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31 May 2016, 13:15 | Updated: 31 May 2016, 18:44
A mother and her civil partner have been convicted of murdering her two-year-old son.
Toddler Liam Fee was found dead at his home near Glenrothes in Fife on March 22 2014, having suffered a ruptured heart as a result of severe blunt force trauma to his body.
His mother, Rachel Trelfa or Fee, 31, and partner Nyomi Fee, 29, had denied killing the child but were convicted of his murder following a seven-week trial at the High Court in Livingston.
The women, originally of Ryton, Tyne and Wear, were also found guilty of a catalogue of abuse against two other young boys, including one they falsely blamed for Liam's death.
The couple were convicted of all eight charges they faced, with a majority verdict returned on the murder charge after around 10 hours of deliberations by the jury.
In addition to the murder charge, they were found guilty of assaulting Liam over a period of more than two years prior to his death.
And they were convicted of ill-treating and neglecting him from January 2012 onwards by leaving him for prolonged periods of time, failing to provide him with adequate exercise and mental stimulation and - in the days leading up to his death - failing to get him proper medical attention for a broken leg and a fractured arm.
The jury also convicted them of four charges detailing a
string of abuses against two other boys, who cannot be named for legal reasons.
These included forcing the youngsters to take cold showers when they wet the bed, imprisoning one in a home-made cage and tying another naked to a chair in a dark room where snakes and rats were kept.
The women were further found guilty of attempting to defeat the ends of justice after Liam died by, among other things, trying to pin the blame for the death on one of the young boys.
The women showed little emotion as the two verdicts were returned.
Liam's father Joseph Johnson was in tears as he left the court.
During seven weeks of deeply distressing evidence, the court heard that Liam suffered heart injuries similar to those found on road crash victims after a severe blunt force trauma to his chest and abdomen.
The pathologist who examined his lifeless body also found more than 30 external injuries on the toddler's body and fractures to the boy's upper arm and thigh.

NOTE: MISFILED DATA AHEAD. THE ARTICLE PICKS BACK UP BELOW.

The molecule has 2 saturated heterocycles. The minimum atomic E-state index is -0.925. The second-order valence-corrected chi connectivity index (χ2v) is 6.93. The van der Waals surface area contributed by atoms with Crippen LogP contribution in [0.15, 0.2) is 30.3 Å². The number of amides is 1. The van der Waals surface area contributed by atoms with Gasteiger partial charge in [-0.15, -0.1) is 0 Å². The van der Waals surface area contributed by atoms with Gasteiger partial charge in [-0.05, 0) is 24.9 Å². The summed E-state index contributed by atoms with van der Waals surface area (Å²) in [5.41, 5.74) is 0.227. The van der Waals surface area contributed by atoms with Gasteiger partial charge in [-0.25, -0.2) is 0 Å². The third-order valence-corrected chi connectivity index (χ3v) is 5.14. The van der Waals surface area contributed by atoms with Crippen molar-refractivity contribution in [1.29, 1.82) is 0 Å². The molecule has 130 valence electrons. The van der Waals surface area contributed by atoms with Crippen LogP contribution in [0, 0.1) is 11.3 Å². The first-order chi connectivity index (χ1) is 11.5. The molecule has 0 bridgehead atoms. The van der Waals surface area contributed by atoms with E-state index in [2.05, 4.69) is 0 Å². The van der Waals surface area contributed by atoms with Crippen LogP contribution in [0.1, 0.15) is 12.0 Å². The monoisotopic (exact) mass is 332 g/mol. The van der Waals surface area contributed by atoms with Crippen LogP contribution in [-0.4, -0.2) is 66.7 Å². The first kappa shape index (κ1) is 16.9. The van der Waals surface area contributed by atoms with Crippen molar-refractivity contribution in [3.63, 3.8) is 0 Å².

Several members of the jury were reduced to tears as a police video showing the toddler's body was viewed by the court.
Prosecutor Alex Prentice QC told the court the women were guilty of ``unyielding, heartless cruelty''.
The Fees had shown ``callous indifference'' to Liam's suffering and had covered up his injuries, he said.
The Crown insisted it didn't matter which woman struck the blow which killed Liam because they had a common criminal purpose and were joined together in ``a course of violent and cruel treatment towards the children''.
The court heard how there had been an escalation of violence towards Liam leading up to his death, which included the couple failing to get help for the toddler when they knew he had a broken leg and fractured arm.
The injuries would have left the child in intense agony, but instead of taking him to hospital, the Fees simply took to the internet, Googling terms such as "how do you die of a broken hip,'' "how long can you live with a broken bone?'' and ``can wives be in prison together?''
Giving evidence, the women admitted serious failings over the lack of medical help sought for Liam and put it down to fears the child would be taken into care.
But they denied murder and tried to shift the blame for the killing on to a boy of only primary school age, who they claimed had been acting in a sexualised way towards Liam.
Such was his fear of the women, the boy initially told police and social workers that he had "strangled'' the toddler. But he later changed his story and it was clear that suffocation was not the cause of death.
The evidence also pointed to a significant delay between the discovery by the women that Liam was dead and the emergency services being contacted by a seemingly hysterical Nyomi Fee shortly before 8pm that night.
Putting self-interest ahead of the life of the little boy, the "panicking'' pair instead used the time to dismantle a makeshift cage they had built to imprison the youngster they accused of killing Liam.
With that, they showed a "wicked indifference'' to whether the "vulnerable and defenceless'' Liam lived or died, the court heard.